We started a journey to better health and fitness. Such would also be the reason for the decrease in activity here as there are just so many hours in the day. We’re now doing 6 miles of walking before most of you leave home for work. And that does not count the weightlifting four days a week.
The good news is I haven’t felt better in years losing weight and gaining muscle mass in the process.
My thanks to all who have inquired about the lack of activity here. Slabbed is not going anywhere, even if I do not post as much. Sometime in the next year I expect to meet the goals I set for myself back in May and gain more time back for this place.
That’s right folks Pascagoula Mayor Dane Maxwell was telling a whopper or two about where he lived when he was elected Mayor or he has swindled the Harrison County tax collector. Let’s take a trip back to early 2017 when the topic of Dane Maxwell’s residency first surfaced:
Questions arose on social media last week about Pascagoula mayoral candidate Dane Maxwell and his residency.
The Mississippi Press received a tip about the residency issue, accompanied with screenshots showing Maxwell’s Biloxi address and his being registered to vote in Harrison County. The Mississippi Press spoke with Maxwell, who addressed the questions on Thursday.
“You want to know if I am a Pascagoula resident. Yes, I am a resident of Pascagoula,” said Maxwell, a Republican. “I lay my head every night at the Scranton condos in Pascagoula on the corner of Martin and Ingalls Avenue. I have a lease there and signed it late last year. I own 10 and a half acres of land on 11th Street, and we just completed a small shed and big shop there. I currently have the house plans with me, now that we have finished.”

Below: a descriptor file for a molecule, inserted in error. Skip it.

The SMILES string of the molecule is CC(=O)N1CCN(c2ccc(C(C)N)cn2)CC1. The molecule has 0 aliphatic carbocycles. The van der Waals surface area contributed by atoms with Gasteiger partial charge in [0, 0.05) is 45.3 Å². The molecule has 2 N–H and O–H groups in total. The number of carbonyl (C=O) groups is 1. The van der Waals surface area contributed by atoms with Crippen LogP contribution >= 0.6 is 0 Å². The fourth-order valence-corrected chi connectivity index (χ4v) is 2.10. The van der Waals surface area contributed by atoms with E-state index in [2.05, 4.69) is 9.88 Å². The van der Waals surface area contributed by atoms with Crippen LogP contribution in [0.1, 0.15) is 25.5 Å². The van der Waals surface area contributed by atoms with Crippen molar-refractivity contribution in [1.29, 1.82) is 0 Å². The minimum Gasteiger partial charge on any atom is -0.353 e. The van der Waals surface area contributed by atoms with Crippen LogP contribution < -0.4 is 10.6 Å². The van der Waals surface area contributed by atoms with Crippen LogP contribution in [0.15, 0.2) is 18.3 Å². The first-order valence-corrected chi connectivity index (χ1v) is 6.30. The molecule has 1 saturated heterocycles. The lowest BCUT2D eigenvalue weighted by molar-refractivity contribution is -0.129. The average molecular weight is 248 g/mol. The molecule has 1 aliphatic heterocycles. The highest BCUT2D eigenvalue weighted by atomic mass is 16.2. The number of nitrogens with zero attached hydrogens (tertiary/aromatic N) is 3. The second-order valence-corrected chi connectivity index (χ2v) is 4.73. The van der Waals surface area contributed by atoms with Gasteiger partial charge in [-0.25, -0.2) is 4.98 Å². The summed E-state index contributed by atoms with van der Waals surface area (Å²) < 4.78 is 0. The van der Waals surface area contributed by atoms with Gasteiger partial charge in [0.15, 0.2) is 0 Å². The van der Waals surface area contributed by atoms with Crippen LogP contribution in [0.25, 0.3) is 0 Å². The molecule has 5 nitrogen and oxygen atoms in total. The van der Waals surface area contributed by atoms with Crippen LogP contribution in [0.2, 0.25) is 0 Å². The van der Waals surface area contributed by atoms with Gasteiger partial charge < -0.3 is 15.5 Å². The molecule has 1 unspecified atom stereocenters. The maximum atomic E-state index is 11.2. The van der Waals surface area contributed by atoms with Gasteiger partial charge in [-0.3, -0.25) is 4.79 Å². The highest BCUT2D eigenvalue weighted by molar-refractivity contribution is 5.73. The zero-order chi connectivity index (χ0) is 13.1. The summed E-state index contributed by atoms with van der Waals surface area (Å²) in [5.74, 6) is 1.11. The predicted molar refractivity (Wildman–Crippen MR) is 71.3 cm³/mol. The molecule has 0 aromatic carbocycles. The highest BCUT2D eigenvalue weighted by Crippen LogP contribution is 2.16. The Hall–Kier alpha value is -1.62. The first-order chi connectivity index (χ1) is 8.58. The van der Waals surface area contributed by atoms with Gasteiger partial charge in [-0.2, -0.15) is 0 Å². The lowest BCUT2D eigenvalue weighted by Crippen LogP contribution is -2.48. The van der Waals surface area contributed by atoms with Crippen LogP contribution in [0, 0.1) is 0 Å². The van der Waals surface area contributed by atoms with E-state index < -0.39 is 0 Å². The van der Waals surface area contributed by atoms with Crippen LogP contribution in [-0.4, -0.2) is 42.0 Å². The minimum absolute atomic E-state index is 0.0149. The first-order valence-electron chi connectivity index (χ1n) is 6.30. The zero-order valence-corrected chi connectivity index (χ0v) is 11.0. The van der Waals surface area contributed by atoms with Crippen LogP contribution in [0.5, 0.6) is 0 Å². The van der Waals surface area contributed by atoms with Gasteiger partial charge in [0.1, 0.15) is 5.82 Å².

So in late 2016 Maxwell signed a lease on a condo with the full intent of becoming a resident of the City of Pascagoula in order to run for Mayor. What was Maxwell’s obligation with regard to his existing homestead exemption? Here is what the state tax regulations say:
Before the exemption can be allowed, the applicant must make a written application between January 1 and April 1 of the year in which the exemption is sought. The applicant alone is responsible for making the application. He is required to furnish all information required by the application. It must be complete, true, and correct. It is the responsibility of the applicant to complete the information required within the application. It is entirely his document. It is his sole responsibility. The applicant’s responsibility does not end until the entire application (the original, duplicate, triplicate and quadruplicate copies) has been delivered to the Tax Assessor on or before April 1. The quadruplicate copy is to be signed and dated by the Tax Assessor or his deputy, marked “filed” and returned to the applicant. If a change in the homestead or the applicant’s status occurred since January 1 of the previous year, a new application must be filed between January 1 and April 1.